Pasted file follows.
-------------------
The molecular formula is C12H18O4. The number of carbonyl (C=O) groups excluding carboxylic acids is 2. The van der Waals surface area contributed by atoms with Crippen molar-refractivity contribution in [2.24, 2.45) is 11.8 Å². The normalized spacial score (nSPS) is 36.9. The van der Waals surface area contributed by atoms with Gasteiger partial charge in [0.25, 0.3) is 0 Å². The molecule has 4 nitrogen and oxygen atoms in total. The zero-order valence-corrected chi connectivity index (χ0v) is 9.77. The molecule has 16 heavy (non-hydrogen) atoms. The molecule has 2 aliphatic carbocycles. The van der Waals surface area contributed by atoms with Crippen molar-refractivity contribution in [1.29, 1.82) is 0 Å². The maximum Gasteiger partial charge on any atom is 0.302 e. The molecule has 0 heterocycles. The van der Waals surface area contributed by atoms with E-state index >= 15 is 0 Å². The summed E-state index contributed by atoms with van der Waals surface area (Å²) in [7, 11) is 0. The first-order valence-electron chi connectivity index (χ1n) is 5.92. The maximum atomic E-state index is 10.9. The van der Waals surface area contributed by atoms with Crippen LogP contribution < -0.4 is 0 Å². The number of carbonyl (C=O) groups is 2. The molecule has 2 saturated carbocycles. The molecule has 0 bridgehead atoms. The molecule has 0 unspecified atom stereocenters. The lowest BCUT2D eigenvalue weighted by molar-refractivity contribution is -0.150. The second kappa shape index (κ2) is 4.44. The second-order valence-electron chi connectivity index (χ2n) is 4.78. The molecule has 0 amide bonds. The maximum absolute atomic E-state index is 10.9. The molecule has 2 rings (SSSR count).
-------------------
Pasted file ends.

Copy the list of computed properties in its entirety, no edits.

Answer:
The molecular formula is C12H18O4. The number of carbonyl (C=O) groups excluding carboxylic acids is 2. The van der Waals surface area contributed by atoms with Crippen molar-refractivity contribution in [2.24, 2.45) is 11.8 Å². The normalized spacial score (nSPS) is 36.9. The van der Waals surface area contributed by atoms with Gasteiger partial charge in [0.25, 0.3) is 0 Å². The molecule has 4 nitrogen and oxygen atoms in total. The zero-order valence-corrected chi connectivity index (χ0v) is 9.77. The molecule has 16 heavy (non-hydrogen) atoms. The molecule has 2 aliphatic carbocycles. The van der Waals surface area contributed by atoms with Crippen molar-refractivity contribution in [1.29, 1.82) is 0 Å². The maximum Gasteiger partial charge on any atom is 0.302 e. The molecule has 0 heterocycles. The van der Waals surface area contributed by atoms with E-state index >= 15 is 0 Å². The summed E-state index contributed by atoms with van der Waals surface area (Å²) in [7, 11) is 0. The first-order valence-electron chi connectivity index (χ1n) is 5.92. The maximum atomic E-state index is 10.9. The van der Waals surface area contributed by atoms with Crippen LogP contribution < -0.4 is 0 Å². The number of carbonyl (C=O) groups is 2. The molecule has 2 saturated carbocycles. The molecule has 0 bridgehead atoms. The molecule has 0 unspecified atom stereocenters. The lowest BCUT2D eigenvalue weighted by molar-refractivity contribution is -0.150. The second kappa shape index (κ2) is 4.44. The second-order valence-electron chi connectivity index (χ2n) is 4.78. The molecule has 0 amide bonds. The maximum absolute atomic E-state index is 10.9. The molecule has 2 rings (SSSR count).